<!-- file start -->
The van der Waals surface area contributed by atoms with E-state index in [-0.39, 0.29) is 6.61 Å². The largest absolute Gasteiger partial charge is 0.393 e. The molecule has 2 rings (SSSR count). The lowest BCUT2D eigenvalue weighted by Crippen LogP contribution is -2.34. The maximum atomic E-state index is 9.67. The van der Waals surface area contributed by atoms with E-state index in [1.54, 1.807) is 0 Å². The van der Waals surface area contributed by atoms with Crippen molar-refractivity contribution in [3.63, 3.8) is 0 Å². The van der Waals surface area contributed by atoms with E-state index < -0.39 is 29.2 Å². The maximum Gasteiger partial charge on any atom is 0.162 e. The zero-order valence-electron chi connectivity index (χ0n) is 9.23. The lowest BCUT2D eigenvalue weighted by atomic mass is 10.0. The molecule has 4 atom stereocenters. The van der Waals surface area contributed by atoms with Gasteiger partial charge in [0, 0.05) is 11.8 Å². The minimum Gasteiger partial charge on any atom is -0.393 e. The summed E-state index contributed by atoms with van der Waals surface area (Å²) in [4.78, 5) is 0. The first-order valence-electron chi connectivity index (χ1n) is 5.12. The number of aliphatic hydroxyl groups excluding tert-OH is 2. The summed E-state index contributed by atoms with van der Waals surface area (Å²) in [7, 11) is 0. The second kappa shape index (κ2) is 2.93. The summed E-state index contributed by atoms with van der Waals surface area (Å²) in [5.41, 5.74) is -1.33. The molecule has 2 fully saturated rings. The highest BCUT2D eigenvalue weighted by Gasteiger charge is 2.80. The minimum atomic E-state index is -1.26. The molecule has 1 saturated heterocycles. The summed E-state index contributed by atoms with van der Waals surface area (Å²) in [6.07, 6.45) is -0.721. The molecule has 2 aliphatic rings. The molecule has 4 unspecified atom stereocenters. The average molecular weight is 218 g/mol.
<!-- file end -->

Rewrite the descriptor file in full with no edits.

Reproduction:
The van der Waals surface area contributed by atoms with E-state index in [-0.39, 0.29) is 6.61 Å². The largest absolute Gasteiger partial charge is 0.393 e. The molecule has 2 rings (SSSR count). The lowest BCUT2D eigenvalue weighted by Crippen LogP contribution is -2.34. The maximum atomic E-state index is 9.67. The van der Waals surface area contributed by atoms with E-state index in [1.54, 1.807) is 0 Å². The van der Waals surface area contributed by atoms with Crippen molar-refractivity contribution in [3.63, 3.8) is 0 Å². The van der Waals surface area contributed by atoms with E-state index < -0.39 is 29.2 Å². The maximum Gasteiger partial charge on any atom is 0.162 e. The zero-order valence-electron chi connectivity index (χ0n) is 9.23. The lowest BCUT2D eigenvalue weighted by atomic mass is 10.0. The molecule has 4 atom stereocenters. The van der Waals surface area contributed by atoms with Gasteiger partial charge in [0, 0.05) is 11.8 Å². The minimum Gasteiger partial charge on any atom is -0.393 e. The summed E-state index contributed by atoms with van der Waals surface area (Å²) in [4.78, 5) is 0. The first-order valence-electron chi connectivity index (χ1n) is 5.12. The number of aliphatic hydroxyl groups excluding tert-OH is 2. The summed E-state index contributed by atoms with van der Waals surface area (Å²) in [7, 11) is 0. The second kappa shape index (κ2) is 2.93. The summed E-state index contributed by atoms with van der Waals surface area (Å²) in [5.41, 5.74) is -1.33. The molecule has 2 fully saturated rings. The highest BCUT2D eigenvalue weighted by Gasteiger charge is 2.80. The minimum atomic E-state index is -1.26. The molecule has 1 saturated heterocycles. The summed E-state index contributed by atoms with van der Waals surface area (Å²) in [6.07, 6.45) is -0.721. The molecule has 2 aliphatic rings. The molecule has 4 unspecified atom stereocenters. The average molecular weight is 218 g/mol.